Does Bitcoin mining accomplish anything useful?

Does Bitcoin mining accomplish anything useful?

Most people think that the # Bitcoin work prisoners program is “useless”. The cryptopocalypse is coming – the Bitcoin protocol (PoW) is so serious that it will destroy the world in 2020! You may have noticed that most of the “doomsday” articles were based on the results of an analysis provided by Alex De Vries, a “financial economist and blockchain specialist” working for PWC Netherlands and author of the Digiconomist site. His estimate has already been the subject of much criticism because of its low calculation of energy consumption. But the KPI of his choice was intentionally misleading: “electricity consumption per transaction” for several reasons:

• The energy expended is per block, which can include a variable number of transactions. More transactions does not mean more energy

• The economic density of a Bitcoin transaction is constantly increasing (batch, Segwit, Lightning, etc.). As bitcoin becomes more and more a settlement network, each unit of energy is gaining more and more economic value.

• The average cost per transaction is not an adequate parameter to measure the effectiveness of the Bitcoin PoT, it must be defined in terms of the security of an economic history. Energy spending secures the stock of bitcoins and this percentage declines over time as inflation declines. A Bitcoin “accumulates” the energy associated with all the blocks extracted since its creation. LaurentMT, a researcher, has empirically discovered that Bitcoin’s PdT is indeed becoming more efficient over time: the increase in costs is offset by the ever-greater total value guaranteed by the system.

Now that we know what is the good performance indicator for the return on investment of energy consumption, let’s look at the evolution of energy costs for Bitcoin PoW.

The rate of improvement in ASIC efficiency is slowing down. As efficiency gains slow, we can expect increased competition from manufacturers as margins shrink.

The total cost of mining will increase from the initial cost of accessibility of ASIC equipment (capex) to ongoing energy costs related to operations (opex). Since the physical location of mining centers is not important for the Bitcoin network (they are mobile), miners flock to areas generating surplus electricity for the lowest marginal costs. In the long run, this could potentially produce more efficient global energy markets, with Bitcoin miners performing electricity arbitrage between global centers. The cost of operating Bitcoin becomes the lowest (highest) value of electricity. This can solve a problem with renewable energy sources that have predictable capacity otherwise wasted, such as hydropower and methane burned. In the future, Bitcoinmining could help with variable-yielding renewable energy sources – energy producers can plug in miners and store excess energy in the form of bitcoin.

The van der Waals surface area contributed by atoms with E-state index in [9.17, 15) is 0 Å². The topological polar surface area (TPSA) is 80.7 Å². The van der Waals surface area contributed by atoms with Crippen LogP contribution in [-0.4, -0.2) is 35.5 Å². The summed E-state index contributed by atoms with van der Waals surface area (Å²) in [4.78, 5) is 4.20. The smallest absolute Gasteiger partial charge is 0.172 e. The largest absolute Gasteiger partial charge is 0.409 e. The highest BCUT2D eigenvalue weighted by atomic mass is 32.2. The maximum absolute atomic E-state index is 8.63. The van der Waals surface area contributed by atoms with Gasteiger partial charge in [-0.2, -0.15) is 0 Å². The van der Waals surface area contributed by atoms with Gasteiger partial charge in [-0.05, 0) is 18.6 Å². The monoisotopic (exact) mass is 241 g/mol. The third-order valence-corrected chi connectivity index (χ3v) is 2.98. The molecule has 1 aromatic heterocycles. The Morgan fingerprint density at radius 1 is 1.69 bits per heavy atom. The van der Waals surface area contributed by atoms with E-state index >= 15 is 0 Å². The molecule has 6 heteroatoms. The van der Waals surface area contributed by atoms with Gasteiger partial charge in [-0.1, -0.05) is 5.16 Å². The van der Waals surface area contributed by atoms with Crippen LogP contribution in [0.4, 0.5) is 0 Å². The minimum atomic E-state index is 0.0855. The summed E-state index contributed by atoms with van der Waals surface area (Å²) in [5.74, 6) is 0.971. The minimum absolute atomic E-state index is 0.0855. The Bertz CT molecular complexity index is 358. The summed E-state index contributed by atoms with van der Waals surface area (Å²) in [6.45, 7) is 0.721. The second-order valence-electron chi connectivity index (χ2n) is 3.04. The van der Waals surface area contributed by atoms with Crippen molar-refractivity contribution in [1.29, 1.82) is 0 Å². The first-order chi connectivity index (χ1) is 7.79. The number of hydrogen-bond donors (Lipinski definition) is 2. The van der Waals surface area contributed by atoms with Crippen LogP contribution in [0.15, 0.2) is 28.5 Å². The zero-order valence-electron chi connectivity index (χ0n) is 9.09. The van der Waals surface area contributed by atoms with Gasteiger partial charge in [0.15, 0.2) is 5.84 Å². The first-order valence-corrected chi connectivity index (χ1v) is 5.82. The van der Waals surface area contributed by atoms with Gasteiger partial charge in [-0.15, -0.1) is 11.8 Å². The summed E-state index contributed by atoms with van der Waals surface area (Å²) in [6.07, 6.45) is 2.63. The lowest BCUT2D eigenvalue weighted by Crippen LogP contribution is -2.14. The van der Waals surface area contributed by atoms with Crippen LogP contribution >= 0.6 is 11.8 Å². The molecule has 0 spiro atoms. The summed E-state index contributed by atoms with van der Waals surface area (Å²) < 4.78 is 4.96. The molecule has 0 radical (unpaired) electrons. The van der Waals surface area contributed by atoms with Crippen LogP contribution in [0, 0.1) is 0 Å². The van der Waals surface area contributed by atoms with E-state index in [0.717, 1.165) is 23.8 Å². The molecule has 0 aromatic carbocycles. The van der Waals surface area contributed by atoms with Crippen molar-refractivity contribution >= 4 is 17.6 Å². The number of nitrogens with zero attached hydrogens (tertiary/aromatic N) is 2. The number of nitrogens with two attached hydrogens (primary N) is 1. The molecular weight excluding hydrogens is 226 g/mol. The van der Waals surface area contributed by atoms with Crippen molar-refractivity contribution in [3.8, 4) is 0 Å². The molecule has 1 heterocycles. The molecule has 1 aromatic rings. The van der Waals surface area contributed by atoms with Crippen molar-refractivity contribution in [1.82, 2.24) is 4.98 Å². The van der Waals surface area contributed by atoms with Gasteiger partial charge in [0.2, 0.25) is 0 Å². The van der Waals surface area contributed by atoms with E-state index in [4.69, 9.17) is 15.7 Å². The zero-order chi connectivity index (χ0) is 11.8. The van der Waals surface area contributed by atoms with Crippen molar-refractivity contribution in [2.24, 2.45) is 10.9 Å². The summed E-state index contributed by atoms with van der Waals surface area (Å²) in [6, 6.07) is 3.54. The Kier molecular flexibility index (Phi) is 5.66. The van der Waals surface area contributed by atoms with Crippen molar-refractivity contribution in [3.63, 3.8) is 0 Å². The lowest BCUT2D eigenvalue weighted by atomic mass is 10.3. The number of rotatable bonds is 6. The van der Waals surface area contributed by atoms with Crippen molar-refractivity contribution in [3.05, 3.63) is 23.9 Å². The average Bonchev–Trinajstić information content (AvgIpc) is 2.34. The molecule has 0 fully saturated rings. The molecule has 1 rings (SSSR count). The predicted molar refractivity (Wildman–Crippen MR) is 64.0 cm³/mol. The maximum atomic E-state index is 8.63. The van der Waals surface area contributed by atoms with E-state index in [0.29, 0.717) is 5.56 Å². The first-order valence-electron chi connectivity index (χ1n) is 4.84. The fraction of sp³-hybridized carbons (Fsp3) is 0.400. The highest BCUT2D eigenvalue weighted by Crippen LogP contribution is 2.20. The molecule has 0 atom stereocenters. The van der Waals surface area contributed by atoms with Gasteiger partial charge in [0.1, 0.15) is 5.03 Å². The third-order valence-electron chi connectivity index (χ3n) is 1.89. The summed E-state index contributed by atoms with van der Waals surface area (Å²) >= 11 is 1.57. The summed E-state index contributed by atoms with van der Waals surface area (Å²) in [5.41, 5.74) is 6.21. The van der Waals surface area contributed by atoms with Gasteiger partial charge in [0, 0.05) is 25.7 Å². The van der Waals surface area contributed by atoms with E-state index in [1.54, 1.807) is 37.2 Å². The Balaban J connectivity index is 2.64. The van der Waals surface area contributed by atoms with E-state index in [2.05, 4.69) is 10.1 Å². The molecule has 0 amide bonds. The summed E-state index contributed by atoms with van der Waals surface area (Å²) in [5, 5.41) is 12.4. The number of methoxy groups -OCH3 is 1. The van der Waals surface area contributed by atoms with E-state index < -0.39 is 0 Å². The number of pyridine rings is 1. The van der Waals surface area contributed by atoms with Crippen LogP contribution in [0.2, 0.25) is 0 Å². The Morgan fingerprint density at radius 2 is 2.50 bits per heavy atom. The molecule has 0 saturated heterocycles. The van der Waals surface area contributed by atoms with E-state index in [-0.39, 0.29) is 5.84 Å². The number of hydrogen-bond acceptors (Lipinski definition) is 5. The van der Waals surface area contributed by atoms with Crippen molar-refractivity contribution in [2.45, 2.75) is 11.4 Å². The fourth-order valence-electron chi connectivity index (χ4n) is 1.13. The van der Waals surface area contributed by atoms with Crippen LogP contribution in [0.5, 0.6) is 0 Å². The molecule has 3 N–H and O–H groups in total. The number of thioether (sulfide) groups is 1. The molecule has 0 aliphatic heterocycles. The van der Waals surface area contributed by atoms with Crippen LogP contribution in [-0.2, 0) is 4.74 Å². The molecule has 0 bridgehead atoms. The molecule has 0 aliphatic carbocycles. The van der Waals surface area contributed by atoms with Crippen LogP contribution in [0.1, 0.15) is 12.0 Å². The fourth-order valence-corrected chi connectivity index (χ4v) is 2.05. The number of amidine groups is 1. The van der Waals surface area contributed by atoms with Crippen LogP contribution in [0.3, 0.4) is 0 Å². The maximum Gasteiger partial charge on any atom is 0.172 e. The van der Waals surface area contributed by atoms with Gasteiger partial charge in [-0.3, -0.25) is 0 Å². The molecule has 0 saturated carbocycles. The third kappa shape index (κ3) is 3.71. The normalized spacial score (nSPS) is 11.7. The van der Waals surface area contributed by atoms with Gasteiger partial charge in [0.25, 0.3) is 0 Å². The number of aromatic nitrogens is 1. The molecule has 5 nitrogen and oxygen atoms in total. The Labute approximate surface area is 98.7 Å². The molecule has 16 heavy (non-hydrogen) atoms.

Aluminum was a popular means of “exporting” electricity from a country with abundant sources of blocked renewable energy (eg Iceland). The melting of bauxite (or aluminum ore) has enormous energy requirements and its conversion to aluminum is a one-way function (just like a hash). The same concerns about “unfair” energy use existed for aluminum almost 40 years ago – 1979 (including centralization concerns). All of these companies have constantly explored the planet for cheap energy and other concessions. As the manufacture of aluminum has matured over the decades, the kWh per kg of aluminum produced has become more efficient. Bitcoin’s PoW is the buyer of last resort for all electricity, creating a floor that encourages the construction of new power plants around disparate sources of energy that would otherwise have been untapped.

When will the energy used for PoW *stop* growing? Precisely when enough energy producers have started doing PoW directly that the marginal return from burning a kWh of energy through PoW = the marginal return from selling that kWh to the grid — when the “premium” on PoW is reduced to zero. I call this equilibrium the “Nakamoto point.” I suspect PoW will use between 1–10% of the world’s energy when this equilibrium is reached.

— Dhruv Bansal

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